In its lead editorial today, South Carolina’s largest and most influential paper, The State, urged the legislature to pass a bill that would provide access to post-conviction DNA testing for people convicted of violent crimes.
Under current law, there’s no mechanism for such testing; in most cases, judges can’t order DNA testing — or do anything about it if such testing is somehow done and demonstrates the convict’s innocence — unless the solicitor agrees to the request.
That wouldn’t be a problem in an ideal world, because the job of prosecutors is to do justice, and so they would be just as anxious as anyone to make sure the wrong person isn’t in prison. The reality is different. Prosecutors are human and dislike admitting their mistakes; and besides, they grow cynical from hearing the inevitable claims of innocence from criminals who really aren’t innocent, so with rare exceptions, they fight tooth and nail against those claims.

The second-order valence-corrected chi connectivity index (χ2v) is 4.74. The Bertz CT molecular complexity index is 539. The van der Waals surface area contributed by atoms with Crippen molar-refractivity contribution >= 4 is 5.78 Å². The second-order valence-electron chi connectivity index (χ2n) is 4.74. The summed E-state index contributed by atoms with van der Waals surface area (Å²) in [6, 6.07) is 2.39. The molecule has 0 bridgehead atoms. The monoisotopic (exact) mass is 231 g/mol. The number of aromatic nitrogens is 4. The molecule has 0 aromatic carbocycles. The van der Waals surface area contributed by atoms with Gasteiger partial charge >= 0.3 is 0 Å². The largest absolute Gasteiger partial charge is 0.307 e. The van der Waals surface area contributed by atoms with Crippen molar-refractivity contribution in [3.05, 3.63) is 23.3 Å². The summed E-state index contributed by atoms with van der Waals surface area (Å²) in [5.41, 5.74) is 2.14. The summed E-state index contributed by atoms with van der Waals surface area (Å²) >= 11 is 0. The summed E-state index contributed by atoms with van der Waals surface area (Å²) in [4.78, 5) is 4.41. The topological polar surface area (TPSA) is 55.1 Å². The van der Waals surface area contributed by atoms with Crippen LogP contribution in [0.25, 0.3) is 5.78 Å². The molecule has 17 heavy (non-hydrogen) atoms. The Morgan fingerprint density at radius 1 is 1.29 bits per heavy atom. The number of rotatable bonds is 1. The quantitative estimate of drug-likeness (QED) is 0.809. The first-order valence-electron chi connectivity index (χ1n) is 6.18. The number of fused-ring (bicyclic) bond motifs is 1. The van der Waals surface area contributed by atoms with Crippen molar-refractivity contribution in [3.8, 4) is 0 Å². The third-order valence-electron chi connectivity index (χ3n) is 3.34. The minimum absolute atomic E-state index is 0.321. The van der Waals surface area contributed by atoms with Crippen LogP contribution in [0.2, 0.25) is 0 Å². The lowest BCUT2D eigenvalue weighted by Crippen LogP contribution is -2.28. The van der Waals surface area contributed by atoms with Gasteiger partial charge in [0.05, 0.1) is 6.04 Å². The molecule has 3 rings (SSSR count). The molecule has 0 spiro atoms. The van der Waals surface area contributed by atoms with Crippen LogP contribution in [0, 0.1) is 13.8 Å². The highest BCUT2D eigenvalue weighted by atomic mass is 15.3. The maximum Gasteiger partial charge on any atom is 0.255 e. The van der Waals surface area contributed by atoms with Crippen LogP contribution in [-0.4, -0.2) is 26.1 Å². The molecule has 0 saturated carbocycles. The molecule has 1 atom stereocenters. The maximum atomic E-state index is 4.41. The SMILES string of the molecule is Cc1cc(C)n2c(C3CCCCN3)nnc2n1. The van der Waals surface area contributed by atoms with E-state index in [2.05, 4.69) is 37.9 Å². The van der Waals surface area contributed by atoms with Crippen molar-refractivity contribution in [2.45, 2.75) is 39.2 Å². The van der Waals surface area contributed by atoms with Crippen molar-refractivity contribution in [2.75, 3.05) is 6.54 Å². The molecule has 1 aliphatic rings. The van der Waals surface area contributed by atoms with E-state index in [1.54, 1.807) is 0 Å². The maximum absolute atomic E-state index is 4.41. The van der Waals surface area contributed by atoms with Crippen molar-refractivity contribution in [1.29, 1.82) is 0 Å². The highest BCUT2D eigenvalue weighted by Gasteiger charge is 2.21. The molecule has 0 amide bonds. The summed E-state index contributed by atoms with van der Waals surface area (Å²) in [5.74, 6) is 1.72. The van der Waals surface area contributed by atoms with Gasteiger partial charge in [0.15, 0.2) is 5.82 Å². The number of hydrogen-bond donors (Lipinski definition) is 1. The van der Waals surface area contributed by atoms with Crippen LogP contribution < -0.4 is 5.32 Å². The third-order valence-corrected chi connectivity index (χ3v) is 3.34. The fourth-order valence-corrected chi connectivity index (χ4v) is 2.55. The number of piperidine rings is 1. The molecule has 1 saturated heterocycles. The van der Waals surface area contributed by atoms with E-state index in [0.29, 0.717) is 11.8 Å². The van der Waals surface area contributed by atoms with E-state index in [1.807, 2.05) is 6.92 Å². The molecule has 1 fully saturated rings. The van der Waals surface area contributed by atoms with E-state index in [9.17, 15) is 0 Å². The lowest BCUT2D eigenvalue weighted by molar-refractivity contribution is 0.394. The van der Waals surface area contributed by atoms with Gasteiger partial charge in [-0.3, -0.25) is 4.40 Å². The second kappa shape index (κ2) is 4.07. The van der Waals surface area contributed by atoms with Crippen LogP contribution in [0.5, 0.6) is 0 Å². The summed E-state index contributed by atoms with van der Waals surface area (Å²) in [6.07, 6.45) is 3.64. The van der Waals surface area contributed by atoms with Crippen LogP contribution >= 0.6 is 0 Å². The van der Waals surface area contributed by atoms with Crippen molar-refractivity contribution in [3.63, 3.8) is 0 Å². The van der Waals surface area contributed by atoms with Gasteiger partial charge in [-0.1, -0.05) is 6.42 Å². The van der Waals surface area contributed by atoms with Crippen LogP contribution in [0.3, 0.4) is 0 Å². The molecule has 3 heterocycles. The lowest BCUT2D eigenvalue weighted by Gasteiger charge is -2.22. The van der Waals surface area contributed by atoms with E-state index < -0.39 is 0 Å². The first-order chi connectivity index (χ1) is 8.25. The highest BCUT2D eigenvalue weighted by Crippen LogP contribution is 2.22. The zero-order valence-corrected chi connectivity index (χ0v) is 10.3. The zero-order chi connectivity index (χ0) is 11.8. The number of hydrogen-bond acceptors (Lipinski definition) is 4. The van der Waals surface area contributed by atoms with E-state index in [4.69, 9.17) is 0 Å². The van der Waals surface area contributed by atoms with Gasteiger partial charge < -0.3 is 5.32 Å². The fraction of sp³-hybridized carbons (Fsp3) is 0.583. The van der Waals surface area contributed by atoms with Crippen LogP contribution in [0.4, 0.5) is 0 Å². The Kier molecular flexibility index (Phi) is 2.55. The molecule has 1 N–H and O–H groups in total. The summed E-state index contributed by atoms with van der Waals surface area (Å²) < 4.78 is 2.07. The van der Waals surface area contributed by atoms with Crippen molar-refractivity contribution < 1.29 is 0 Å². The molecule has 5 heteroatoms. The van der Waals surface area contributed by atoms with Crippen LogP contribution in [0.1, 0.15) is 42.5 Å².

The Senate bill (S.429) passed last month and is headed to the House. It would make South Carolina the 44th state with a law on the books explicitly granting post-conviction DNA testing . In March, Innocence Project Co-Director Barry Scheck told lawmakers that access to DNA testing is a vital right for prisoners.
And The State agrees that denying that right can harm all of us.
When the wrong person is convicted of a crime, the only clear winner is the actual criminal — although police and prosecutors might appear to be winners, since they were able to score a conviction. The person wrongly convicted certainly doesn’t win, and in fact we do incomprehensibly grave harm to that person. Neither do the rest of us, who are less safe because the real criminal remains free to harm others.
Read the editorial.
(The State, 5/13/08)